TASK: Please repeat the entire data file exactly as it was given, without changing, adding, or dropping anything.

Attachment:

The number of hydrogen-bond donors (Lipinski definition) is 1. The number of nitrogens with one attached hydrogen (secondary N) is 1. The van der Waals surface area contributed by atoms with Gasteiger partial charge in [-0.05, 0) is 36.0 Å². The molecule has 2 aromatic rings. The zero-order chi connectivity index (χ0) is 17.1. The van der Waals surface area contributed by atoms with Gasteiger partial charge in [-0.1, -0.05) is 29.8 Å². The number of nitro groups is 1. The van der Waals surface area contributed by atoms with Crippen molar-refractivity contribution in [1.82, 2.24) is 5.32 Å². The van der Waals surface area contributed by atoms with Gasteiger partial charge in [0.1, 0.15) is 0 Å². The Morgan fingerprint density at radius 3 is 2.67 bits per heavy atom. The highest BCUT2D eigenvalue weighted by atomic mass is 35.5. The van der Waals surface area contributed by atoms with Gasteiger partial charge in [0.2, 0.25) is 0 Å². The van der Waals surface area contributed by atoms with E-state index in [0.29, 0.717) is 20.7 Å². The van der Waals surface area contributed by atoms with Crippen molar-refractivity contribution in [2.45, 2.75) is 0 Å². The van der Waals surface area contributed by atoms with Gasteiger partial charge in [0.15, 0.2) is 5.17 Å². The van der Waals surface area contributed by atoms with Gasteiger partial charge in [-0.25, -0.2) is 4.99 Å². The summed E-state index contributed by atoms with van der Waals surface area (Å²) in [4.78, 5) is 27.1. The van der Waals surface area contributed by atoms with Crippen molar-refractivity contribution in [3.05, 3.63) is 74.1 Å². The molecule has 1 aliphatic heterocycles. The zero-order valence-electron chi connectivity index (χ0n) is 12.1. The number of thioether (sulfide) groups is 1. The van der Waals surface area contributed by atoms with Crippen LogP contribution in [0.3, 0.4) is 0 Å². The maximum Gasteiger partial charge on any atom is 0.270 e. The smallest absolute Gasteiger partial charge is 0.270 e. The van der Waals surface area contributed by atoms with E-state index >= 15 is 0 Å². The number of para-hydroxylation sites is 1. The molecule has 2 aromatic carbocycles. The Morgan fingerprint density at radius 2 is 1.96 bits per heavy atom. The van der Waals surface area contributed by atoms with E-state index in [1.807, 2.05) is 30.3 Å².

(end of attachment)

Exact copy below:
The number of hydrogen-bond donors (Lipinski definition) is 1. The number of nitrogens with one attached hydrogen (secondary N) is 1. The van der Waals surface area contributed by atoms with Gasteiger partial charge in [-0.05, 0) is 36.0 Å². The molecule has 2 aromatic rings. The zero-order chi connectivity index (χ0) is 17.1. The van der Waals surface area contributed by atoms with Gasteiger partial charge in [-0.1, -0.05) is 29.8 Å². The number of nitro groups is 1. The van der Waals surface area contributed by atoms with Crippen molar-refractivity contribution in [1.82, 2.24) is 5.32 Å². The van der Waals surface area contributed by atoms with Gasteiger partial charge in [0.1, 0.15) is 0 Å². The Morgan fingerprint density at radius 3 is 2.67 bits per heavy atom. The highest BCUT2D eigenvalue weighted by atomic mass is 35.5. The van der Waals surface area contributed by atoms with Gasteiger partial charge in [0.2, 0.25) is 0 Å². The van der Waals surface area contributed by atoms with E-state index in [0.29, 0.717) is 20.7 Å². The van der Waals surface area contributed by atoms with Crippen molar-refractivity contribution in [2.45, 2.75) is 0 Å². The van der Waals surface area contributed by atoms with Gasteiger partial charge in [0.15, 0.2) is 5.17 Å². The van der Waals surface area contributed by atoms with Gasteiger partial charge in [-0.25, -0.2) is 4.99 Å². The summed E-state index contributed by atoms with van der Waals surface area (Å²) in [4.78, 5) is 27.1. The van der Waals surface area contributed by atoms with Crippen molar-refractivity contribution in [3.05, 3.63) is 74.1 Å². The molecule has 1 aliphatic heterocycles. The zero-order valence-electron chi connectivity index (χ0n) is 12.1. The number of thioether (sulfide) groups is 1. The van der Waals surface area contributed by atoms with Crippen LogP contribution in [0.3, 0.4) is 0 Å². The maximum Gasteiger partial charge on any atom is 0.270 e. The smallest absolute Gasteiger partial charge is 0.270 e. The van der Waals surface area contributed by atoms with E-state index >= 15 is 0 Å². The number of para-hydroxylation sites is 1. The molecule has 2 aromatic carbocycles. The Morgan fingerprint density at radius 2 is 1.96 bits per heavy atom. The van der Waals surface area contributed by atoms with E-state index in [1.807, 2.05) is 30.3 Å².